Assuming it is a laurel tree spoken of, that would suggest an Appalachian origin; but references to both the Tennessee and Mississippi rivers suggest an origin in the western end of the state. Indeed, the pairing of the two suggests that the place-location of the original song might be Kentucky instead of Tennessee.

The "exodus"-type references are also puzzling... because clearly someone is leaving the state, but wishing to come back because it is so beautiful there (alas, I too have been there, done that). The reason for leaving seems to have to do with freedom, but it doesn't sound like a reference to antebellum slavery, because the singer states that the people leaving had thought they were free before, but apparently learned that they were not. That would work, I suppose, for post-reconstruction conditions, which would match the timeframe. If the song were much older than 1897, a better fit would be the relocation of "the Five Civilized Tribes" in 1838.

The rhythmical similarities don't say much, really. It's just what it made me think of reading it in my head. If I were setting the text to music, I'd use a guitar, and a basic I-IV-V7 chordset. I can imagine it in both 4/4 and 3/4.

The fact that *you* are the one searching for it suggests that you found it in an LDS context; and that it's a song written in somebody's journal, and possibly reflecting someone feeling like they have to move 'west' (as in out to Utah) because their brand of religion just isn't accepted where they are. And that makes me think that it's an adaptation of some other song.

Coffinberry said...

(Let me know if I'm covering ground you've already covered...)

The Civil War ballad "On the Shores of Tennessee" offers a similar closing-couplet pairing of "freeman" with "Tennessee," and is rhythmically similar, but does not seem to share other elements.

(Is there a line missing from the offered transcript...? there are seven lines, but I would expect eight.)

BruceCrow said...

Coffinberry,
I think your qualifications are as good as any of the librarians I have consulted already, perhaps more so.

The elements of the song suggested to me that it was written outside Tennessee, by those who had left for some reason possibly during post civil war reconstruction. I hadn't thought of the the possibility of it being modified just for Mormons being forced from Tennessee. That would make it far more interesting.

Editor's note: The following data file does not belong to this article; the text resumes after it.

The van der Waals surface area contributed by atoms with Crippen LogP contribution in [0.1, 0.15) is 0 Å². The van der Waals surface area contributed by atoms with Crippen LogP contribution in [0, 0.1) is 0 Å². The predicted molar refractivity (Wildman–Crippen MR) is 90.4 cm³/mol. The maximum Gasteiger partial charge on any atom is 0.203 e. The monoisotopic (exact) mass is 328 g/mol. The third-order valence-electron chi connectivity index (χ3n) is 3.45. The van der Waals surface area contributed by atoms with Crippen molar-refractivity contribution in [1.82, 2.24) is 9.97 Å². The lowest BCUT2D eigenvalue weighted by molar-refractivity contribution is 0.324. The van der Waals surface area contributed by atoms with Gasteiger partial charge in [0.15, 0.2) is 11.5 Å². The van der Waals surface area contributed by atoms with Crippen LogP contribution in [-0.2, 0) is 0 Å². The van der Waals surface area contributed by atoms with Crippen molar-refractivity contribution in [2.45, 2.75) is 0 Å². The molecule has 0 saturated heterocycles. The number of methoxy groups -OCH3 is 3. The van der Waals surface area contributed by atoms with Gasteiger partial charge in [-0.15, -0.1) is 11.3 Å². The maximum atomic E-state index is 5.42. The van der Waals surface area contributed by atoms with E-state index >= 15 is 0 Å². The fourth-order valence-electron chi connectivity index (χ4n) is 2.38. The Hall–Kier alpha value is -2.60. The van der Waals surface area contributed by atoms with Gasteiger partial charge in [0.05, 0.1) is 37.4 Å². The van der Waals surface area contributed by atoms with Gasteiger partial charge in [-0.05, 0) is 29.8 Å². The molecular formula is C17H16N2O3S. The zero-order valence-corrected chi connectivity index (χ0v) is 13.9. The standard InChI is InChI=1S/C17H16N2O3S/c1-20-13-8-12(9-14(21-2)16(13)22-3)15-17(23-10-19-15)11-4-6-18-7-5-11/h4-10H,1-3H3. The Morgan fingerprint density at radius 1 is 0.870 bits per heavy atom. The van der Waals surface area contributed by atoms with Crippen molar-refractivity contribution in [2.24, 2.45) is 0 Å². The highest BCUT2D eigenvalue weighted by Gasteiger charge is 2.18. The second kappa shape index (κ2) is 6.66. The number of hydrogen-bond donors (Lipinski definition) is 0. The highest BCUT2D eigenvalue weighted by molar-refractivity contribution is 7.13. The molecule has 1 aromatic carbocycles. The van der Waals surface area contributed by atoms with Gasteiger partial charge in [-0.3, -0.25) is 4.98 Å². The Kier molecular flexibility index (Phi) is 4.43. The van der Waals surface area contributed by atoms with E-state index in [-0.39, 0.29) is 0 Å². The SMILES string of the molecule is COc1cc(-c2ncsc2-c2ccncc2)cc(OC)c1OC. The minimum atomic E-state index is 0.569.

As for the context, I have a post for tomorrow that will explain in more detail.

To be honest I have not kept track of the songs I have eliminated from my search, though I probably should have. And the fact that "I" am searching for it will tell you more about me than about the song (i. e. that I am easily distracted by the task of verifying minor details of larger stories).

And from the text I have, there does not appear to be any lines missong from the chorus.

Amy said...

Wow. Interesting search. Nice to get some librarians working on the search, and Coffinberry's comments on the song are very interesting and detailed.

BruceCrow said...

Thanks Amy. If you like this, just wait til you read the story about the song.

Mark and Marianne Egan said...

Thank you so much for posting about this song and the story of the mob. I loved the story when I first read it. I also tried to find a tune or any reference to the lyrics. When I read the journal, I assumed it was a familiar tune. If the elders knew it well enough to sing it without notice and Peter Johnson remembered the lyrics well enough to jot it in his journal. Such a mystery!

Garyatrics said...

I know I'm coming late to the party, but tonight my 90-year-old grandma suddenly recalled this song and started singing in her quavering elderly voice. Have you found any further information? I might try recording my grandmother for the melody, unless you have the music printed somewhere.

BruceCrow said...

I have found nothing else. I would love to hear you grandmother sing it. Would be willing to record her and send it to me?